The Federal government has put out a tender for a registry system to manage its carbon units and form the backbone for a national emissions trading scheme.
After having ratified the Kyoto Protocol, Australia is now required to implement a national registry to manage its carbon trading units.
The tenderer will have to supply and implement a registry — an electronic database to store and manage these units — according to the tender documents, as well as provide operational support and system hosting.
The registry will connect with the international transaction log (ITL), which checks emissions transactions put forward by national registries to make sure they follow the rules. After verifying the proposed transactions, the ITL either sends approval, or a rejection with a code to say why it was denied.
The system put forward by the tenderer has to have already proved it can connect to ITL over the internet in real time, or show it has started the connection process.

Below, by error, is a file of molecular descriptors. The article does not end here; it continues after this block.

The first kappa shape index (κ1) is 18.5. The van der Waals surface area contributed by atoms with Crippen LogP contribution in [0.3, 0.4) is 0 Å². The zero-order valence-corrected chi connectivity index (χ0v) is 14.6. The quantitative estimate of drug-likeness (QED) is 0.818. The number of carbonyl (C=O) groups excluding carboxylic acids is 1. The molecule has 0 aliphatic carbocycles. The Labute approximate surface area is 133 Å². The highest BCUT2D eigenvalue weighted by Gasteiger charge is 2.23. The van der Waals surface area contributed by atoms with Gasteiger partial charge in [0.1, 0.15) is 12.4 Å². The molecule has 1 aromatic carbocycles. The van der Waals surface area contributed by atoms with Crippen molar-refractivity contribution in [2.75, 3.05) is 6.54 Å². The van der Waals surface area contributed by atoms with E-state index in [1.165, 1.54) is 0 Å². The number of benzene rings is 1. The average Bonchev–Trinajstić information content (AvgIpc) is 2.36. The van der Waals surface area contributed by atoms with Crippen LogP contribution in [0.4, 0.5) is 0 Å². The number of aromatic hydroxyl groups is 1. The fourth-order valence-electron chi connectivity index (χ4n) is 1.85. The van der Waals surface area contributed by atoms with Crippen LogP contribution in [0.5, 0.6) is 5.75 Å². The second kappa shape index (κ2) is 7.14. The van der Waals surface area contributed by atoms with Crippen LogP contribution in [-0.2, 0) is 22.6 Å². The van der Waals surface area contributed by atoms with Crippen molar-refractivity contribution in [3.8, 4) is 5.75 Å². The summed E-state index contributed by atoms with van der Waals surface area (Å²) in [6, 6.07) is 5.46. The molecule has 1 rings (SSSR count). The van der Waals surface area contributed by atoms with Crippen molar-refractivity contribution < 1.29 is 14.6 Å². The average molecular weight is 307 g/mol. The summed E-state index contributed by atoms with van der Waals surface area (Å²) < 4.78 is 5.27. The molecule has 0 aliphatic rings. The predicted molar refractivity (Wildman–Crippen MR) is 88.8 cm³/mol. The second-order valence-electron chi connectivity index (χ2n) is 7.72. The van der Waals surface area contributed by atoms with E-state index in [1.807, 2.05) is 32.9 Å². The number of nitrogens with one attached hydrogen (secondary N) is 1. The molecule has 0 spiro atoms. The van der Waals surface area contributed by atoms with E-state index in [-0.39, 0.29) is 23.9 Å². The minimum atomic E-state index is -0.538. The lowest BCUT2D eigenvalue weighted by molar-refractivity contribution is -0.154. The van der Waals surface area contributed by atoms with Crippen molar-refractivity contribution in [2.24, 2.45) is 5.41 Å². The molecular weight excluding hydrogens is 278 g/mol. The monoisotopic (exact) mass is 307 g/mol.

The first stage of the Australian registry is to be set up before the end of this year, according to the tender, with extra functionality such as allowing companies to manage their own carbon permits online to be added by July next year.
The tenderer also has to integrate the registry with OSCAR (Online System for Comprehensive Activity Reporting) — the Australian government emissions reporting system — as well as with financial market systems, the Australian Business Register and other Australian Taxation Office systems.
The integration has to be finished by the end of next year, with an official Australian emissions trading scheme scheduled to start in 2010.